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£2m. Transport Contract Let

20th July 1956, Page 37
20th July 1956
Page 37
Page 37, 20th July 1956 — £2m. Transport Contract Let
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THE main transport contract for the Kariba hydro-electric dam scheme has been awarded to Kariba Transport, Ltd., a member of the Rhodesia United Transport group, a subsidiary of the United Transport Co., Ltd., Chepstow.

Worth £2m., the contract is for the transport of materials, supplies and equipment needed for work on the dam. Kariba Transport will have to move about 500,000 tons of material and equipment. A provisional contract of five years has been set, but this may be extended. The company have already imported 50 maximum-capacity vehicles to Rhodesia, and work will probably begin early next month. A further 100 vehicles have been ordered from Leyland Motors, Ltd.

Operating continually until the dam finished, the vehicles will move a steady supply of materials from two main railheads in Northern and Southern Rhodesia. Repair sheds will be built at Kariba and at the two main railheads. Europeans will patrol the roads to keep the convoys moving.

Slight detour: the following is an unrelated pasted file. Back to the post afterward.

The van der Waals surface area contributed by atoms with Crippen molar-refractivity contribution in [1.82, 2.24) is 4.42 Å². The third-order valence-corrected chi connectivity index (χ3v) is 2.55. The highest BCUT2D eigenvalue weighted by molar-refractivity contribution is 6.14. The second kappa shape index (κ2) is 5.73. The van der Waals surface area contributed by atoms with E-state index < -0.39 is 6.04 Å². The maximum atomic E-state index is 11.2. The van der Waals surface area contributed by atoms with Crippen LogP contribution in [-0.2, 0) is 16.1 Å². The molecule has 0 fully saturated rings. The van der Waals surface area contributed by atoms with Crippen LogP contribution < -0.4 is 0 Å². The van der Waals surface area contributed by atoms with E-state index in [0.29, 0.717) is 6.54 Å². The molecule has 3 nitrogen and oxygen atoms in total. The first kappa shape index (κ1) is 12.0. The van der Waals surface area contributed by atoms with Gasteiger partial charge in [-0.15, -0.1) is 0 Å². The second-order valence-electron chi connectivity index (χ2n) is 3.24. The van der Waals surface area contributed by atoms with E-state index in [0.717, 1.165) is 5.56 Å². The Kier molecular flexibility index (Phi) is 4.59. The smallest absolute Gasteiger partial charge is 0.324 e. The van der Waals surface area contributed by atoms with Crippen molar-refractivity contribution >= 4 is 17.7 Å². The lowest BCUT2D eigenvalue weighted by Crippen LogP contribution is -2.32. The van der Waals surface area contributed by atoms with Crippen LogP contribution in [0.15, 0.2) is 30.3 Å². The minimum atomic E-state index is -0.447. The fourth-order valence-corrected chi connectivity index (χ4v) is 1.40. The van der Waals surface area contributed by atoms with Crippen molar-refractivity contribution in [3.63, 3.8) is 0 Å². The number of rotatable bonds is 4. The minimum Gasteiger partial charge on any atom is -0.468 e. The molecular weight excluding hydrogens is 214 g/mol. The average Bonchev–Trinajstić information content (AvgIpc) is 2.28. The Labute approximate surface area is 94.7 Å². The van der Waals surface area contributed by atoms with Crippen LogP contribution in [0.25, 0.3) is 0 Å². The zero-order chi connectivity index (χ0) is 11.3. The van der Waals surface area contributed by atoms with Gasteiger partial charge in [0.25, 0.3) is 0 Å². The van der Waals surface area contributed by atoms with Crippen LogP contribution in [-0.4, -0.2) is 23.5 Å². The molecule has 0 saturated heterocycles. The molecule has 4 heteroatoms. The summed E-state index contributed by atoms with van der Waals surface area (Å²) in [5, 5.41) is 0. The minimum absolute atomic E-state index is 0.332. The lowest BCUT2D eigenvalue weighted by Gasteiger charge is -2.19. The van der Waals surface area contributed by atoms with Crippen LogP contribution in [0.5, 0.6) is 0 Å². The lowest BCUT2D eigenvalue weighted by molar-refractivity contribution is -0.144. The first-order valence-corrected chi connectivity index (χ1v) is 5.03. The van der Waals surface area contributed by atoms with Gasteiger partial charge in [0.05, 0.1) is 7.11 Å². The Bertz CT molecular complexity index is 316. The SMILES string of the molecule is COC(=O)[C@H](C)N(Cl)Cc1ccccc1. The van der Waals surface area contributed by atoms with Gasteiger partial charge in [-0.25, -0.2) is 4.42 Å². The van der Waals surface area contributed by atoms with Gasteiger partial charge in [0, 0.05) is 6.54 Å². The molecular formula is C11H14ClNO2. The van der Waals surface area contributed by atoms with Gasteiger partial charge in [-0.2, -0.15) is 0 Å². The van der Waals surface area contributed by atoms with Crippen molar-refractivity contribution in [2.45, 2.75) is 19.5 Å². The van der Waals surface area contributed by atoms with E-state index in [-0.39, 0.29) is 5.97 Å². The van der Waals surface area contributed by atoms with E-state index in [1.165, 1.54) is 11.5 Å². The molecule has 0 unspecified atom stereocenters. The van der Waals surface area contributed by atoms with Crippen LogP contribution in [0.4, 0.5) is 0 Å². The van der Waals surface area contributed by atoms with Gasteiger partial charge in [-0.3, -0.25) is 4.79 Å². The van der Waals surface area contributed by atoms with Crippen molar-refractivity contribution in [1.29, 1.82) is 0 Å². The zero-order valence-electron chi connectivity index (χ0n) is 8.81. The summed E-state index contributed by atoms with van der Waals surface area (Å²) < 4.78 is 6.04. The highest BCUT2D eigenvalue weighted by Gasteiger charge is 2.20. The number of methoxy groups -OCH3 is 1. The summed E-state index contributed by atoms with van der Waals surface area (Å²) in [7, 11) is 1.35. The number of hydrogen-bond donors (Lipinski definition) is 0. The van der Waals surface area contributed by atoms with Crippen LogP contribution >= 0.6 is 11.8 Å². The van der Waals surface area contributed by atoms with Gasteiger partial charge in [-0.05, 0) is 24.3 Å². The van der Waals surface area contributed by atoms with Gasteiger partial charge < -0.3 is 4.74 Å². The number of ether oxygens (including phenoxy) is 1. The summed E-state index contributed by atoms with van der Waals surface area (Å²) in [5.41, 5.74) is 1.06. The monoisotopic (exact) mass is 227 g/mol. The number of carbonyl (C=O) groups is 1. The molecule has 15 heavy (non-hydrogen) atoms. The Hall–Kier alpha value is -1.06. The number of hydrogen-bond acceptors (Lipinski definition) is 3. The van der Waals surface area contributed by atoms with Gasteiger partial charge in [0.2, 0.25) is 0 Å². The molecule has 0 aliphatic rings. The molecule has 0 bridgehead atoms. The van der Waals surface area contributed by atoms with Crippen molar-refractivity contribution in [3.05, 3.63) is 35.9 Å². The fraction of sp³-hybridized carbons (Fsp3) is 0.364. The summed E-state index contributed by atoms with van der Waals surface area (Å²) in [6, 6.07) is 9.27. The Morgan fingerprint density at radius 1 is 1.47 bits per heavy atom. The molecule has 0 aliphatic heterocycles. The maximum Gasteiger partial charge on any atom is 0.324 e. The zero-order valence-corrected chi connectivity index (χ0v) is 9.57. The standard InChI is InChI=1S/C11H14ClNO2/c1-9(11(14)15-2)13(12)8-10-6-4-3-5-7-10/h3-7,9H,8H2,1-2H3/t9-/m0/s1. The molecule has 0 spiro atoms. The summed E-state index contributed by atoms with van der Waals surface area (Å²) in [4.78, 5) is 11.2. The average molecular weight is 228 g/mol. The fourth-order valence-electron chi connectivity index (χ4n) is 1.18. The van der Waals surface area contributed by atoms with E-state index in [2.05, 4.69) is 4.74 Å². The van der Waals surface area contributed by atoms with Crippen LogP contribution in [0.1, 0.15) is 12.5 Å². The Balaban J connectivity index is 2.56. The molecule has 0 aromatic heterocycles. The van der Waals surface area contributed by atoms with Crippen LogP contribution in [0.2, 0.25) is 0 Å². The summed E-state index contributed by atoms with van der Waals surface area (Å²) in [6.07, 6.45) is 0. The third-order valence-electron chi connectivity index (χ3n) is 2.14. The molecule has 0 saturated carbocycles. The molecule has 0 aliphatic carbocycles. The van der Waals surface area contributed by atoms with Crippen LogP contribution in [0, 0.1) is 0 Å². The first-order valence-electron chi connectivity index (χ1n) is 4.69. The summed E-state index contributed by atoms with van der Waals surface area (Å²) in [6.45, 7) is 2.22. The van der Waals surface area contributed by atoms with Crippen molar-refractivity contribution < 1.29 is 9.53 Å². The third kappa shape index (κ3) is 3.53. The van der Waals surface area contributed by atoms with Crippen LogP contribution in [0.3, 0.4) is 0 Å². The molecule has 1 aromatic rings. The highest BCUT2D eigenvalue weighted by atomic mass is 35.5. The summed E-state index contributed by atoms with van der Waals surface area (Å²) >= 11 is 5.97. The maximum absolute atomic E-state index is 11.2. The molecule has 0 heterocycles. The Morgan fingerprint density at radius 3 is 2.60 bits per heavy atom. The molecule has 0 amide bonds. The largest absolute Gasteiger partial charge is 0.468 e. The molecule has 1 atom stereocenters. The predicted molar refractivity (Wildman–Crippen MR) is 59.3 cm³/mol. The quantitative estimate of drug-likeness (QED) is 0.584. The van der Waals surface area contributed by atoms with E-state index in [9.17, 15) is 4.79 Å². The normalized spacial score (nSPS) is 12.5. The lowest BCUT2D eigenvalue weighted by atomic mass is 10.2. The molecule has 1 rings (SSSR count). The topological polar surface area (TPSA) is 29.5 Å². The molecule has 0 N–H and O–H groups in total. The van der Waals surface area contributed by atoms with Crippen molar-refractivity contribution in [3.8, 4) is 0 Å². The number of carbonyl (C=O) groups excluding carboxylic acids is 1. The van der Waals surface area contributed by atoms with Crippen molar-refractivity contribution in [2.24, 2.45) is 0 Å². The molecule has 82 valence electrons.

Cement will form a large proportion of the tonnage involved, and 20 of the lorries have special containers to carry it.

• STRONGER VEHICLES TO CARRY SLURRY THE North Western Deputy Licensing THE at Manchester on Tuesday allowed Irlam's Coal Deliveries, Ltd., Manchester, to add six Albion 5-ton oil-engined tippers to their B licence.

Mr. Howard Robinson, for Irlam's, said that if the application were granted, six 30 m.p.h. petrol vehicles would be deleted from the licence. The reason for the change was that the Albions had stronger chassis and metal bodies. Irlam's main business was the carriage of industrial coal (slurry) for the Central Electricity Authority.

Sfurry,.formerly a waste product, was now used in conjunction with other fuels at all the Authority's stations. As it was often extremely wet, special vehicles were required.

There had been a substantial increase in business, to the extent of £1,400 during the past year, of which £1,000 was for hiring, much of it to power stations outside the company's present permitted radius of 15 miles. Irlam's sought to extend this limit to 25 miles.

The objection by British Railways was withdrawn on the understanding that the increased radius should apply to slurry only.


BUS services in Bangalore city will continue to be in the hands of the Bangalore Transport Co. until the end of September, after which they will be nationalized. A take-over was originally planned for April 1, but the Mysore Government had to consider the repercussions of compensation proposals.

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